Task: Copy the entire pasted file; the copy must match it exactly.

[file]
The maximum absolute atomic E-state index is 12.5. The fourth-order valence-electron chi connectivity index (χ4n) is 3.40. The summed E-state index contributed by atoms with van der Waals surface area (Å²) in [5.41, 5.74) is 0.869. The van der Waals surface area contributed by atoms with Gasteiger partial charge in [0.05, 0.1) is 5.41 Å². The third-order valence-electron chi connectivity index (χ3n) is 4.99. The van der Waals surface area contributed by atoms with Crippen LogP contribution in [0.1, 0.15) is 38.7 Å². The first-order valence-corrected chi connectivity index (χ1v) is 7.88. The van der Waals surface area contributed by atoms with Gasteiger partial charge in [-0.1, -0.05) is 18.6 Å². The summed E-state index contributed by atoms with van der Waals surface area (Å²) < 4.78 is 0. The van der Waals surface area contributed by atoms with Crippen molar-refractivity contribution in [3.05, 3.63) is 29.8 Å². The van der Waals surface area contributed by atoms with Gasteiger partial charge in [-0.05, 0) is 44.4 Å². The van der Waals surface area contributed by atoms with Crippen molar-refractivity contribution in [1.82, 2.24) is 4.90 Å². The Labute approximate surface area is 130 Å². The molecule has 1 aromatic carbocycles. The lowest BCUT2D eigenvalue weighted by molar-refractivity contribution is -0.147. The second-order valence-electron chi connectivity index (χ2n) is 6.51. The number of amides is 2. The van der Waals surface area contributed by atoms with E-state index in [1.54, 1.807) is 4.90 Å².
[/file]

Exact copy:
The maximum absolute atomic E-state index is 12.5. The fourth-order valence-electron chi connectivity index (χ4n) is 3.40. The summed E-state index contributed by atoms with van der Waals surface area (Å²) in [5.41, 5.74) is 0.869. The van der Waals surface area contributed by atoms with Gasteiger partial charge in [0.05, 0.1) is 5.41 Å². The third-order valence-electron chi connectivity index (χ3n) is 4.99. The van der Waals surface area contributed by atoms with Crippen LogP contribution in [0.1, 0.15) is 38.7 Å². The first-order valence-corrected chi connectivity index (χ1v) is 7.88. The van der Waals surface area contributed by atoms with Gasteiger partial charge in [-0.1, -0.05) is 18.6 Å². The summed E-state index contributed by atoms with van der Waals surface area (Å²) < 4.78 is 0. The van der Waals surface area contributed by atoms with Crippen molar-refractivity contribution in [3.05, 3.63) is 29.8 Å². The van der Waals surface area contributed by atoms with Gasteiger partial charge in [-0.05, 0) is 44.4 Å². The van der Waals surface area contributed by atoms with Crippen molar-refractivity contribution in [1.82, 2.24) is 4.90 Å². The Labute approximate surface area is 130 Å². The molecule has 1 aromatic carbocycles. The lowest BCUT2D eigenvalue weighted by molar-refractivity contribution is -0.147. The second-order valence-electron chi connectivity index (χ2n) is 6.51. The number of amides is 2. The van der Waals surface area contributed by atoms with E-state index in [1.54, 1.807) is 4.90 Å².